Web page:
The Gold-Filled Life of a Warrior-Priest : Antiquities: A display of funerary items at UCLA offers a look at the opulence surrounding the pre-Inca Moche civilization in Sipan, Peru.


In this lush, sugar cane-growing northern river valley near to both coast and desert, the land suddenly adopts an almost lunar aspect. To an untrained eye, it seems as if bomber pilots have run amok, tearing the turf asunder.

There, though, in the midst of the extensive digging, stands an eroded mud brick platform. It’s not much to see.

But the structure, the archeological excavations surrounding it and the pyramids that rise nearby, hint of astonishing ancient happenings here, mythic spectacles that had once been captured only on murals and painted pottery extracted from this area.

The lore told of a chilling rite in which unclothed prisoners, some borne on litters, had been marched in a procession toward bejeweled princes and priests.


Before the captives had traveled far, though, attendants appeared. They slit the prisoners’ throats and presented their blood in dripping goblets to one figure adorned in shimmering silver and burnished gold.

He came to be known simply as the Warrior-Priest of Sipan.

But who was this powerful individual? Did he actually exist? And how did he acquire such sway in his society? How did he exercise it? How did he live and die?

Many of the Warrior-Priest’s secrets are being divulged in “Royal Tombs of Sipan"--a dazzling display of funerary offerings, some of the most opulent ever scientifically excavated in the Americas--currently at UCLA’s Fowler Museum of Cultural History.


The 200 or so objects from Sipan, and other works of Moche art, many of them restored as part of a $1-million conservation program at the Roemisch-Germanisches Museum in Mainz, Germany, will cross America for two years, with stops in Houston, New York, Detroit and Washington.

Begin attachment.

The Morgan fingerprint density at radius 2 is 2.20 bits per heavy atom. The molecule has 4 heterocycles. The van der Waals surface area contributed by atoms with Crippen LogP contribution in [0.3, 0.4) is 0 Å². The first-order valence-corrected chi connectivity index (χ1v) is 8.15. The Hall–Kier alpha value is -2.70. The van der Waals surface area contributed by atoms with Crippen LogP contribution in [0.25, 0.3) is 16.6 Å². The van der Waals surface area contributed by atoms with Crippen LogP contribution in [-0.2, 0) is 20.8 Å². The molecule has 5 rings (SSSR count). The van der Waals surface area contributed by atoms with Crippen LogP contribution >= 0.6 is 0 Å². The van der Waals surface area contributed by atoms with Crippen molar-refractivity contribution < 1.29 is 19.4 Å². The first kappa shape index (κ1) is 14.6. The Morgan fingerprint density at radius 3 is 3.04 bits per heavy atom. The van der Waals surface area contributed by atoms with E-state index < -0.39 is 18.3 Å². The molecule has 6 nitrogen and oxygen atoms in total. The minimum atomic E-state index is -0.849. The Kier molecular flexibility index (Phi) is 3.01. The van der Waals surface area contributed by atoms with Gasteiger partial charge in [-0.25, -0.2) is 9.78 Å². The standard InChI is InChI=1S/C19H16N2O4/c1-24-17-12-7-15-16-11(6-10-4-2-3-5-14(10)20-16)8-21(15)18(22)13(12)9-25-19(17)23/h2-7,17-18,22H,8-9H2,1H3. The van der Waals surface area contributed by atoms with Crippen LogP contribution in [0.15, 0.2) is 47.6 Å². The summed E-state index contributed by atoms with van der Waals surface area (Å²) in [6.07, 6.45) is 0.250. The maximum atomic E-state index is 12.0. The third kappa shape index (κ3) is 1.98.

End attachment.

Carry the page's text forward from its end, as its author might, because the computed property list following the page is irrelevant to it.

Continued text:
In 1995, the treasures--including masks, armor and jewelry--then will return to the nearby Lambayeque’s Bruening Museum. The $800,000 in anticipated proceeds from the tour will help build a new wing to house the objects.

“The lords of Sipan will construct their own new home,” said Walter Alva, who is the Bruening’s director and Sipan’s excavator.

The Sipan exhibit, replete with its own bizarre, recent overlay of crime, violence and bloodshed, offers a detailed look at some of the continuing labors of Peruvian archeologists, who, five years ago, discovered the first of three gold-filled tombs of a 1,700-year-old mausoleum of the pre-Inca Moche civilization.


From AD 100 to 800, the Moche controlled a swath of desert and river valleys stretching some 250 miles along Peru’s northern coast. They built their villages, temples and palaces in river valleys replete with sophisticated irrigation systems.

Unlike the Maya, their Mexican contemporaries, the Moche had no written language; only a vivid artistic record and careful excavation has allowed experts to begin to reconstruct the story of their civilization.

The wealth of valuable information from Sipan has redefined archeologists’ understanding of Moche social organization, ceremony, religion, art and technology.

“Sipan has opened new perspectives for Peru’s ancient Moche,” Alva said.


Based on information derived from excavations here and elsewhere in the Moche heartland, archeologists have modified their theories, which held that this kingdom was controlled from the city of Trujillo, some 100 miles south of Sipan.

Instead, Christopher Donnan, the Fowler’s director and a UCLA anthropology professor who co-curated the “Royal Tombs,” believes that each river valley housed a separate principality or court that followed the conventions of Moche society, religion and art.

Like European royalty, the Moche ruling class was related, but its members ruled independently. Unlike the royal families of Europe, the descendants of the Moche elite did not inherit wealth; their treasures, instead, accompanied Moche lords to the afterlife.

Sipan may have been a court seat, and the burial platform here served from AD 100-300 as a mausoleum for a succession of Moche lords and priests who took part in a ritual known as the Sacrifice Ceremony, Donnan said.